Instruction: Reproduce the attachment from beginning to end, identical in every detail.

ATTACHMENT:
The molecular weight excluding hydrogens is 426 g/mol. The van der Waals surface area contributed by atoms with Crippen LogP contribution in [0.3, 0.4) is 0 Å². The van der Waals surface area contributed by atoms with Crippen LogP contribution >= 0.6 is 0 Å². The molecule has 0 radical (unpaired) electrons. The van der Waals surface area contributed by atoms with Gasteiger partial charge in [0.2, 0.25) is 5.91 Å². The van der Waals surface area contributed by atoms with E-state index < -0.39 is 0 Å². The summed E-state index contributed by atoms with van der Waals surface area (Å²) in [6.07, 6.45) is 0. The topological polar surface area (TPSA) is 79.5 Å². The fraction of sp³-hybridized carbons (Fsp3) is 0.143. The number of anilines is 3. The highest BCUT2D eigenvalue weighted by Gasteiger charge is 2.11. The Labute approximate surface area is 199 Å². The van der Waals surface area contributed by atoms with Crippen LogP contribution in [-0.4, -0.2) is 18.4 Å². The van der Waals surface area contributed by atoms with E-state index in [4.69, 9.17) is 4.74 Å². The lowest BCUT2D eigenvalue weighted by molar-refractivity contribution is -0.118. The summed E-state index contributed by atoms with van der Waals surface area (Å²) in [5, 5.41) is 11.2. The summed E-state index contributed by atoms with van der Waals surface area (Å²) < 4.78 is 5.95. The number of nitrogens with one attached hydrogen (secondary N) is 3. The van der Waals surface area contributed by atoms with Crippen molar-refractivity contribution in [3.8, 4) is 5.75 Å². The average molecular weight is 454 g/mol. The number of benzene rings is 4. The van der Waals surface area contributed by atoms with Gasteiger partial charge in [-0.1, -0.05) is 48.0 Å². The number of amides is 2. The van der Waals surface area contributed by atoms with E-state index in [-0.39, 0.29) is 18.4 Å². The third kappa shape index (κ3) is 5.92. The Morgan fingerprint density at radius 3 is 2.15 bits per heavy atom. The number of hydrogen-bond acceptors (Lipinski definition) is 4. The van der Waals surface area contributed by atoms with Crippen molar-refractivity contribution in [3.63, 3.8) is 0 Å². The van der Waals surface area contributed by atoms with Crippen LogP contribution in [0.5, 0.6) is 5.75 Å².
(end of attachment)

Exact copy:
The molecular weight excluding hydrogens is 426 g/mol. The van der Waals surface area contributed by atoms with Crippen LogP contribution in [0.3, 0.4) is 0 Å². The van der Waals surface area contributed by atoms with Crippen LogP contribution >= 0.6 is 0 Å². The molecule has 0 radical (unpaired) electrons. The van der Waals surface area contributed by atoms with Gasteiger partial charge in [0.2, 0.25) is 5.91 Å². The van der Waals surface area contributed by atoms with E-state index < -0.39 is 0 Å². The summed E-state index contributed by atoms with van der Waals surface area (Å²) in [6.07, 6.45) is 0. The topological polar surface area (TPSA) is 79.5 Å². The fraction of sp³-hybridized carbons (Fsp3) is 0.143. The number of anilines is 3. The highest BCUT2D eigenvalue weighted by Gasteiger charge is 2.11. The Labute approximate surface area is 199 Å². The van der Waals surface area contributed by atoms with Crippen LogP contribution in [-0.4, -0.2) is 18.4 Å². The van der Waals surface area contributed by atoms with E-state index in [4.69, 9.17) is 4.74 Å². The lowest BCUT2D eigenvalue weighted by molar-refractivity contribution is -0.118. The summed E-state index contributed by atoms with van der Waals surface area (Å²) in [5, 5.41) is 11.2. The summed E-state index contributed by atoms with van der Waals surface area (Å²) < 4.78 is 5.95. The number of nitrogens with one attached hydrogen (secondary N) is 3. The van der Waals surface area contributed by atoms with Crippen molar-refractivity contribution in [3.8, 4) is 5.75 Å². The average molecular weight is 454 g/mol. The number of benzene rings is 4. The van der Waals surface area contributed by atoms with Gasteiger partial charge in [-0.1, -0.05) is 48.0 Å². The number of amides is 2. The van der Waals surface area contributed by atoms with E-state index in [-0.39, 0.29) is 18.4 Å². The third kappa shape index (κ3) is 5.92. The Morgan fingerprint density at radius 3 is 2.15 bits per heavy atom. The number of hydrogen-bond acceptors (Lipinski definition) is 4. The van der Waals surface area contributed by atoms with Crippen molar-refractivity contribution in [3.63, 3.8) is 0 Å². The van der Waals surface area contributed by atoms with Crippen LogP contribution in [0.5, 0.6) is 5.75 Å².